But, in order to transform mutant strains of Trichoderma reesei or other filamentous fungi, the amino acid sequence of the ball gene of Trichoderma reesei or the other filamentous fungi must be first characterized so that the bg11 gene can be cloned and introduced into mutant strains of Trichoderma reesei or other filamentous fungi.
Additionally, once the bg11 gene has been identified, information within linear fragments of the ball gene can be used to prepare strains of Trichoderma reesei and other filamentous fungi which produce cellulase compositions free of β-glucosidase.
Accordingly, this invention is directed, in part, to the characterization of the bg11 gene that encodes for extracellular or cell wall bound β-glucosidase from Trichoderma reesei and other filamentous fungi. This invention is further directed to the cloning of the bg11 gene into a plasmid vector that can be used in the transformation process, and to introduce the ball gene into the Trichoderma reesei or other filamentous fungi genome in multiple copies, thereby generating transformed strains which produce a cellulase composition having a significant increase in β-glucosidase activity. Moreover, cellulase compositions that contain increased cellulolytic capacity are also disclosed.
This invention is further directed, in part, to the deletion or disruption of the ball gene from the Trichoderma reesei or other filamentous fungi genome. In addition, altered copies of the bg11 gene which may change the properties of the enzyme can be reintroduced back into the Trichoderma reesei or other filamentous fungi genome.
The amino acid sequence of the extracellular or cell wall bound β-glucosidase protein from Trichoderma reesei has now been obtained in sufficient detail to enable the bg11 gene to be cloned into a suitable plasmid vector. The plasmid vector can then be used to transform strains of filamentous fungi to produce transformants which have multiple copies of the bg11 gene introduced therein.
Accordingly, in one of its process aspects, the present invention relates to a process for expressing enhanced extracellular β-glucosidase in a filamentous fungus comprising expressing a fungal DNA sequence encoding enhanced β-glucosidase in a recombinant host microorganism, said recombinant host microorganism being a filamentous fungus transformed with an expression vector containing said DNA sequence.
In another process aspect, the present invention relates to a process for expressing cellulases from a β-glucosidic filamentous fungi which are free of extracellular β-glucosidase.
In yet another process aspect, the present invention relates to a process for expressing an altered extracellular β-glucosidase in a filamentous fungus.
In another aspect, the present invention is directed to the amino acid sequence of extracellular β-glucosidase from Trichoderma reesei.
In yet another aspect, the present invention is directed to use of a nucleic acid fragment comprising the entire or partial nucleotide sequence of the T. reesei extracellular β-glucosidase gene as a probe to identify and clone out the equivalent bg11 gene from other β-glucosidic filamentous fungi.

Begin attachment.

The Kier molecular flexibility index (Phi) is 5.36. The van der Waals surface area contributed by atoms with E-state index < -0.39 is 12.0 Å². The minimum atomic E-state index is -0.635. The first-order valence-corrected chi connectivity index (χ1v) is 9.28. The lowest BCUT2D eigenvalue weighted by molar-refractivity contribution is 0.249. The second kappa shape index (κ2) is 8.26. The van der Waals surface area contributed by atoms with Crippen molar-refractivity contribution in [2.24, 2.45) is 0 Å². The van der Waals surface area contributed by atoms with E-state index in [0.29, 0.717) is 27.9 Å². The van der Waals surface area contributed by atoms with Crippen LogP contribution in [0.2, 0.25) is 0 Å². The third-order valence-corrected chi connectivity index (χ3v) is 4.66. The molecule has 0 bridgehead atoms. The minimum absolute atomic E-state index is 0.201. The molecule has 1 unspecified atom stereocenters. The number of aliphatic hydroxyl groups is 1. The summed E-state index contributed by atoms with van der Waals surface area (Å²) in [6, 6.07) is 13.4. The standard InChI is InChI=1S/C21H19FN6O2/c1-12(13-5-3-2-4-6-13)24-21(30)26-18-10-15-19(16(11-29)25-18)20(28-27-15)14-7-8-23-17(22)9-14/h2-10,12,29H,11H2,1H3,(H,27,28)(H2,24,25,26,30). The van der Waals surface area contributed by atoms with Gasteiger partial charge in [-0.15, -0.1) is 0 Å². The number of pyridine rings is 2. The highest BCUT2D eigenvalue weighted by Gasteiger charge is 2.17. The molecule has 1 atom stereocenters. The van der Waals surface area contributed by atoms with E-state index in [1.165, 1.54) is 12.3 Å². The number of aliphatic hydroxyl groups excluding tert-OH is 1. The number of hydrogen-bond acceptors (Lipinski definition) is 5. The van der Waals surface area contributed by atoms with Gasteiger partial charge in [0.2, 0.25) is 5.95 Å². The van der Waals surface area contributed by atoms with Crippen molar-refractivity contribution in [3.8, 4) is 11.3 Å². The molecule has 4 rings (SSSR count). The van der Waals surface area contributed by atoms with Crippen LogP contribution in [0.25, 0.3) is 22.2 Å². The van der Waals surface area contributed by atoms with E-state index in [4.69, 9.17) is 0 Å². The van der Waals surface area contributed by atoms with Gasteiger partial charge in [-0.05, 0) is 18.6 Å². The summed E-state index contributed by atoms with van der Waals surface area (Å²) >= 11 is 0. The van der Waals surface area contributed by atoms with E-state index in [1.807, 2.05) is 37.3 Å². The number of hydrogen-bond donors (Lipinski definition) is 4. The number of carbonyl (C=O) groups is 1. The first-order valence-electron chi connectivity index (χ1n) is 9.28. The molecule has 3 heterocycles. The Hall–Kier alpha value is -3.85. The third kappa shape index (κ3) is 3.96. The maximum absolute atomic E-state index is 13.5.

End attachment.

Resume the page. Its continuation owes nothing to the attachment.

In one of its composition aspects, the present invention is directed to novel and useful transformants of Trichoderma reesei, which can be used to produce fungal cellulase compositions, especially fungal cellulase compositions enriched in β-glucosidase or deleted of β-glucosidase. Also contemplated in the present invention is the alteration of the bg11 gene and the introduction of the altered bg11 gene into T. reesei to produce transformants which can also be used to produce altered fungal cellulase compositions.
In another composition aspect, the present invention is directed to fungal cellulase compositions prepared via the transformed Trichoderma reesei strains.
FIG. 1 is the nucleotide sequence and deduced primary amino acid structure of the entire T. reesei bg11 gene.
FIG. 2 is a schematic representation of the vector pSASβ-glu.
FIG. 3A is a figurative representation of the vector pSASΔβGlu bal pyr (Δ36).
FIG. 3B is a figurative representation of the vector DUCΔβ-Glu A/R pyr (Δ12).
FIG. 4 represents a Northern blot of total RNA isolated from the transformed strains of Trichoderma reesei following induction with sophorose using the probes of cbh2 and a 700 bp fragment of bg11 cDNA.
FIG. 5A represents an autoradiograph of a Southern blot of T. reesei DNA illustrating the presence of β-glucosidase gene in wild type T. reesei (RL-P37) compared to strains of T. reesei genetically modified so as to not include the β-glucosidase gene (Δ12 and Δ36).
FIG. 5B represents an autoradiograph of a Northern blot of T. reesei RNA illustrating the expression of β-glucosidase gene in wild type T. reesei (RL-P37) compared to strains of T. reesei genetically modified so as to not include the β-glucosidase gene (Δ12 and Δ36).
FIG. 5C represents an analysis of the proteins expressed by P37 (wild type), Δ12, and Δ36 strains of Trichorderma reesei and illustrates the absence of β-glucosidase in the proteins expressed by Δ12 and Δ36 strains Trichoderma reesei.
FIG. 6 represents an autoradiograph of Hind III digested genomic DNA from a T. reesei overproducing strain and transformants of pSASβ-Glu, blotted and probed with the 700 bp β-Glu probe.
FIG. 7 represents a curve illustrating Avicel hydrolysis using the dosage, substrate:enzyme of 80:1 from an enriched recombinant β-glucosidase composition produced by the present invention.
FIG. 8 represents a curve illustrating PSC hydrolysis using the dosage, substrate:enzyme of 300:1 from an enriched recombinant β-glucosidase composition produced by the present invention.